12
\$\begingroup\$

I love functional programming in Octave, but it's rather unwieldy in practice. I'm wondering about the shortest way to define an anonymous recursive function.

I have some ideas, but I'm wondering if there is a way to combine these ideas to make them even shorter (or equally short but more versatile). For the sake of this question, let's recursively count down to zero (just to keep the payload as simple as possible).

If my reasoning is correct, none of the variable names I used in the following examples should overlap. The desired function is q(n), which should always return zero. i is used as a counter variable, f is the recursive function which I have called g in the local scope of f.

44 bytes, "inline definition of f"

q=@(n)(f=@(g,i){@()g(g,i-1),i}{~i+1}())(f,n)

44 bytes, "argument list definition of f"

q=@(n,f=@(g,i){@()g(g,i-1),i}{~i+1}())f(f,n)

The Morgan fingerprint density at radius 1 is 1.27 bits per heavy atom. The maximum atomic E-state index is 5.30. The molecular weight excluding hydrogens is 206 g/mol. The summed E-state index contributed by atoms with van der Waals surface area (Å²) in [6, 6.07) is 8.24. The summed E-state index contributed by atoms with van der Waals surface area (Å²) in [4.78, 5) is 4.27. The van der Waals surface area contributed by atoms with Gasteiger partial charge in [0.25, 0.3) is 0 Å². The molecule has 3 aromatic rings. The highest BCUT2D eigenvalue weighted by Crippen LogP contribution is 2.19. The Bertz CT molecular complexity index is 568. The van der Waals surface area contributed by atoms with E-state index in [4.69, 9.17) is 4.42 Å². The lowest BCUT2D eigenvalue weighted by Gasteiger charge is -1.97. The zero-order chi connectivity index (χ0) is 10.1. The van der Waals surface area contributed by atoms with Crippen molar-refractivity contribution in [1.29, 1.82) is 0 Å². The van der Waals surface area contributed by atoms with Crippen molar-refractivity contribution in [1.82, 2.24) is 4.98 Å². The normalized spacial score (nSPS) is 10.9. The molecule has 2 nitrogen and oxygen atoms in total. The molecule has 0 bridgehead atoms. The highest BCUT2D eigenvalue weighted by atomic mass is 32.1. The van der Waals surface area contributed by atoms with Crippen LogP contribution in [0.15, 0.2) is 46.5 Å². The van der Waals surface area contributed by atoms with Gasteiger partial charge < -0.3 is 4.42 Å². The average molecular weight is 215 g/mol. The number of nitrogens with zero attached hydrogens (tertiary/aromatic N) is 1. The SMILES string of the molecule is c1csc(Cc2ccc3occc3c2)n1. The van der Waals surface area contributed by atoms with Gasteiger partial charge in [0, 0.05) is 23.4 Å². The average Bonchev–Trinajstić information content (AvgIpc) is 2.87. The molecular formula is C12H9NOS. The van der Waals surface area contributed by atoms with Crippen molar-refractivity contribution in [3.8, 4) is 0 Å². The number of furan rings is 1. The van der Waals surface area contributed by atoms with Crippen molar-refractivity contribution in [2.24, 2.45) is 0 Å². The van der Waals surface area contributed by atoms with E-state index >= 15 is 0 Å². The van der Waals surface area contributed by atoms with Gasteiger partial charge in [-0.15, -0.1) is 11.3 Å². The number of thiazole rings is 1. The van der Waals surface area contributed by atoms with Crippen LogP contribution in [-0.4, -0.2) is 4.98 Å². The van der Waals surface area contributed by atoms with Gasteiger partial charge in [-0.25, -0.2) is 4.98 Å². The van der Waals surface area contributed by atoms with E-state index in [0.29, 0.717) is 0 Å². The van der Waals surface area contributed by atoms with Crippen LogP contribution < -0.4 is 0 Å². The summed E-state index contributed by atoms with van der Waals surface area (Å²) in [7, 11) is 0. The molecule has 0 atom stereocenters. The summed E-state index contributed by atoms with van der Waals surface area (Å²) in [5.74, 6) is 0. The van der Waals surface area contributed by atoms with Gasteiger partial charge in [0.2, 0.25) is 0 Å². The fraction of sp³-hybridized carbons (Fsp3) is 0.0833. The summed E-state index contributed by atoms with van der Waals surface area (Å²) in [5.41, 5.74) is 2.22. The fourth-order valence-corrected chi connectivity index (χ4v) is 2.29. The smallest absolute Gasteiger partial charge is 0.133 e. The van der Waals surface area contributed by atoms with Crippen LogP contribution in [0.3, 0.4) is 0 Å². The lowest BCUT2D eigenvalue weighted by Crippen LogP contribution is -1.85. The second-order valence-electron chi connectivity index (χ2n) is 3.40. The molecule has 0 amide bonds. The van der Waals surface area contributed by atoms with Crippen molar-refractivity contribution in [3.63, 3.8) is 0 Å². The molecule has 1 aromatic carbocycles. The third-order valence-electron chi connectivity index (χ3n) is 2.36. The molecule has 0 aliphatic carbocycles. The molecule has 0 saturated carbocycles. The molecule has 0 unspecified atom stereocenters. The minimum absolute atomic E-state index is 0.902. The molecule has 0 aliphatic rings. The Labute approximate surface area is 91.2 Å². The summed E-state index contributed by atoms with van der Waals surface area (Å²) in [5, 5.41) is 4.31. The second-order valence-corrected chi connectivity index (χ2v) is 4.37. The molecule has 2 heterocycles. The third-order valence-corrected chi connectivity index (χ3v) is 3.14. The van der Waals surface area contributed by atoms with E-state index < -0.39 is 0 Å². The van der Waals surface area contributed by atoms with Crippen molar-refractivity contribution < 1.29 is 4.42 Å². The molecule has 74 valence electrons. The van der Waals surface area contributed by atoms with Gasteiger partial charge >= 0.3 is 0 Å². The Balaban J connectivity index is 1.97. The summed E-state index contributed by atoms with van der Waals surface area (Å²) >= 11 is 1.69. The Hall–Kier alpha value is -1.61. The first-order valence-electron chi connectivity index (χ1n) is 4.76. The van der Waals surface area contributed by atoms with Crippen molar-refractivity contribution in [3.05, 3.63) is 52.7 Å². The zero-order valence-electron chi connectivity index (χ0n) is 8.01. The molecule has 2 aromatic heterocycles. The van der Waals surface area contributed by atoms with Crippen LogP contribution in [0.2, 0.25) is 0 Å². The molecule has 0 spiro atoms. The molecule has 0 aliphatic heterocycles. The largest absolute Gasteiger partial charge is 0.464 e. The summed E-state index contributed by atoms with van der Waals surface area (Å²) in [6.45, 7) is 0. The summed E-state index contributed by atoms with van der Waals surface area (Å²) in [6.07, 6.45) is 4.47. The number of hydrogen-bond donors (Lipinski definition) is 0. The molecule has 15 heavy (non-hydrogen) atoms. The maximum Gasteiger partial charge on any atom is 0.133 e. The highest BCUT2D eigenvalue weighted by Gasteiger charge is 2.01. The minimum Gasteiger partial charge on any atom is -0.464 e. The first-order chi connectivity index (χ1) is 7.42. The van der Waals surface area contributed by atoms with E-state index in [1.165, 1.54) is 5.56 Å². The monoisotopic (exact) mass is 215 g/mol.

44 bytes, "separate definition of f"

f=@(i,g){@()g(i-1,g),i}{~i+1}();q=@(n)f(n,f)

41 bytes, "desired function as a return value"

f=@(g)@(n){@()g(g)(n-1),n}{~n+1}();q=f(f)

The current 'winner' is inspired by this answer by flawr. However, given the large range of different ways to do this, perhaps someone can think of an even shorter combination of methods.

The goal is of course to get it below 39 bytes for a "full" function, Try it online!

\$\endgroup\$
8
\$\begingroup\$

Octave, 39 bytes

q=f(f=@(g)@(n){@()g(g)(n-1),n}{~n+1}())

Try it online!

\$\endgroup\$
  • \$\begingroup\$ Wow I did not expect that you could define a function in it's own argument list. Well done! \$\endgroup\$ – Sanchises May 9 '18 at 18:10

Your Answer

By clicking “Post Your Answer”, you agree to our terms of service, privacy policy and cookie policy

Not the answer you're looking for? Browse other questions tagged or ask your own question.